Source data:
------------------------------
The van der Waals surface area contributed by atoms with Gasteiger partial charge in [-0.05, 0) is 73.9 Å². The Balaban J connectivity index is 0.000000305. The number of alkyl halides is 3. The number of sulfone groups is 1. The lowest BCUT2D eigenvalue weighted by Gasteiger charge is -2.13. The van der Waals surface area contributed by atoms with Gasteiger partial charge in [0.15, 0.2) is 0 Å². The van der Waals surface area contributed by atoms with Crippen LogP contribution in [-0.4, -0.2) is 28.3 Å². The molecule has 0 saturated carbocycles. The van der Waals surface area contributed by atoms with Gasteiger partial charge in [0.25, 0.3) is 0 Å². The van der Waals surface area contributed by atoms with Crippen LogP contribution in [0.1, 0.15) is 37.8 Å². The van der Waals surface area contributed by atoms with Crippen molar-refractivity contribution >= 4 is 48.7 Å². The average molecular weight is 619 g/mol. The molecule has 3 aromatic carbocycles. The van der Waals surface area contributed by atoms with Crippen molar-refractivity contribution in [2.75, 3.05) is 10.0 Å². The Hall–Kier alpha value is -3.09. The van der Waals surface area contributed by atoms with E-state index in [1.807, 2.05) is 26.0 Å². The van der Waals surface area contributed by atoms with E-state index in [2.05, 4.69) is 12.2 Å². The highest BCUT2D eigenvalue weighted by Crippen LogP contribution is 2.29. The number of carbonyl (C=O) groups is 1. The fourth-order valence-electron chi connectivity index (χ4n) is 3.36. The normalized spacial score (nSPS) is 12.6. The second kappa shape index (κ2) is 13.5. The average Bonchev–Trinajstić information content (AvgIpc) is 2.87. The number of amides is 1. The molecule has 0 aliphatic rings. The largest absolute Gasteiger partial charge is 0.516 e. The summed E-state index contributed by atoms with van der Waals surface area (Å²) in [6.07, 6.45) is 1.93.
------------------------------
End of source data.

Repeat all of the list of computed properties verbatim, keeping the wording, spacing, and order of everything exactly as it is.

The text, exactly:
The van der Waals surface area contributed by atoms with Gasteiger partial charge in [-0.05, 0) is 73.9 Å². The Balaban J connectivity index is 0.000000305. The number of alkyl halides is 3. The number of sulfone groups is 1. The lowest BCUT2D eigenvalue weighted by Gasteiger charge is -2.13. The van der Waals surface area contributed by atoms with Gasteiger partial charge in [0.15, 0.2) is 0 Å². The van der Waals surface area contributed by atoms with Crippen LogP contribution in [-0.4, -0.2) is 28.3 Å². The molecule has 0 saturated carbocycles. The van der Waals surface area contributed by atoms with Gasteiger partial charge in [0.25, 0.3) is 0 Å². The van der Waals surface area contributed by atoms with Crippen LogP contribution in [0.1, 0.15) is 37.8 Å². The van der Waals surface area contributed by atoms with Crippen molar-refractivity contribution >= 4 is 48.7 Å². The average molecular weight is 619 g/mol. The molecule has 3 aromatic carbocycles. The van der Waals surface area contributed by atoms with Crippen molar-refractivity contribution in [2.75, 3.05) is 10.0 Å². The Hall–Kier alpha value is -3.09. The van der Waals surface area contributed by atoms with E-state index in [1.807, 2.05) is 26.0 Å². The van der Waals surface area contributed by atoms with E-state index in [2.05, 4.69) is 12.2 Å². The highest BCUT2D eigenvalue weighted by Crippen LogP contribution is 2.29. The number of carbonyl (C=O) groups is 1. The fourth-order valence-electron chi connectivity index (χ4n) is 3.36. The normalized spacial score (nSPS) is 12.6. The second kappa shape index (κ2) is 13.5. The average Bonchev–Trinajstić information content (AvgIpc) is 2.87. The number of amides is 1. The molecule has 0 aliphatic rings. The largest absolute Gasteiger partial charge is 0.516 e. The summed E-state index contributed by atoms with van der Waals surface area (Å²) in [6.07, 6.45) is 1.93.